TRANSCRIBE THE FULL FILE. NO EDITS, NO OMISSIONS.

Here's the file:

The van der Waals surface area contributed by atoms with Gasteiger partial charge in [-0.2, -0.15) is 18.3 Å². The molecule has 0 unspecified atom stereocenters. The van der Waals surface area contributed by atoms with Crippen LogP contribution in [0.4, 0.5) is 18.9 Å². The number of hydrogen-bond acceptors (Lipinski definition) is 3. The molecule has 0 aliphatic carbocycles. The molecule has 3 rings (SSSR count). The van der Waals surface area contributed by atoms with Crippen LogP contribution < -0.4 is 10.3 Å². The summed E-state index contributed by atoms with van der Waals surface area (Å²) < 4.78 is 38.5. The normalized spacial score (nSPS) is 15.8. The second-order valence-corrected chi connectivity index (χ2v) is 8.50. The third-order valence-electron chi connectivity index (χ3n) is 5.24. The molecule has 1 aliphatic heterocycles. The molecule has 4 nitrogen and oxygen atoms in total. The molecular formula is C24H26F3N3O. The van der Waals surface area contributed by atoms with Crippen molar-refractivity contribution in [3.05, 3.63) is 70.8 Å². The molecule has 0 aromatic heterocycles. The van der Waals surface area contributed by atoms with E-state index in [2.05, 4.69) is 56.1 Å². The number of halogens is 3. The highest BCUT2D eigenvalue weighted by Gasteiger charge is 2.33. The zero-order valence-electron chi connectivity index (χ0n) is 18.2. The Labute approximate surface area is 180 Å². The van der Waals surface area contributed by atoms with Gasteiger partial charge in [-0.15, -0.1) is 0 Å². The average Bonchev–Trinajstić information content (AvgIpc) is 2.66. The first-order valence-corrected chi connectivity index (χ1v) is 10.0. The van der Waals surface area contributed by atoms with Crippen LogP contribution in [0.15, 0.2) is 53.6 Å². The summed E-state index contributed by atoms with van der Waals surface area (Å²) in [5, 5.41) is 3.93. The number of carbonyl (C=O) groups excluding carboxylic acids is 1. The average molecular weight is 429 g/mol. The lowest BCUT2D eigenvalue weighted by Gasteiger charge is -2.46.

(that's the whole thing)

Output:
The van der Waals surface area contributed by atoms with Gasteiger partial charge in [-0.2, -0.15) is 18.3 Å². The molecule has 0 unspecified atom stereocenters. The van der Waals surface area contributed by atoms with Crippen LogP contribution in [0.4, 0.5) is 18.9 Å². The number of hydrogen-bond acceptors (Lipinski definition) is 3. The molecule has 0 aliphatic carbocycles. The molecule has 3 rings (SSSR count). The van der Waals surface area contributed by atoms with Crippen LogP contribution < -0.4 is 10.3 Å². The summed E-state index contributed by atoms with van der Waals surface area (Å²) < 4.78 is 38.5. The normalized spacial score (nSPS) is 15.8. The second-order valence-corrected chi connectivity index (χ2v) is 8.50. The third-order valence-electron chi connectivity index (χ3n) is 5.24. The molecule has 1 aliphatic heterocycles. The molecule has 4 nitrogen and oxygen atoms in total. The molecular formula is C24H26F3N3O. The van der Waals surface area contributed by atoms with Crippen molar-refractivity contribution in [3.05, 3.63) is 70.8 Å². The molecule has 0 aromatic heterocycles. The van der Waals surface area contributed by atoms with E-state index in [2.05, 4.69) is 56.1 Å². The number of halogens is 3. The highest BCUT2D eigenvalue weighted by Gasteiger charge is 2.33. The zero-order valence-electron chi connectivity index (χ0n) is 18.2. The Labute approximate surface area is 180 Å². The van der Waals surface area contributed by atoms with Gasteiger partial charge in [-0.15, -0.1) is 0 Å². The average Bonchev–Trinajstić information content (AvgIpc) is 2.66. The first-order valence-corrected chi connectivity index (χ1v) is 10.0. The van der Waals surface area contributed by atoms with Crippen LogP contribution in [0.15, 0.2) is 53.6 Å². The summed E-state index contributed by atoms with van der Waals surface area (Å²) in [5, 5.41) is 3.93. The number of carbonyl (C=O) groups excluding carboxylic acids is 1. The average molecular weight is 429 g/mol. The lowest BCUT2D eigenvalue weighted by Gasteiger charge is -2.46.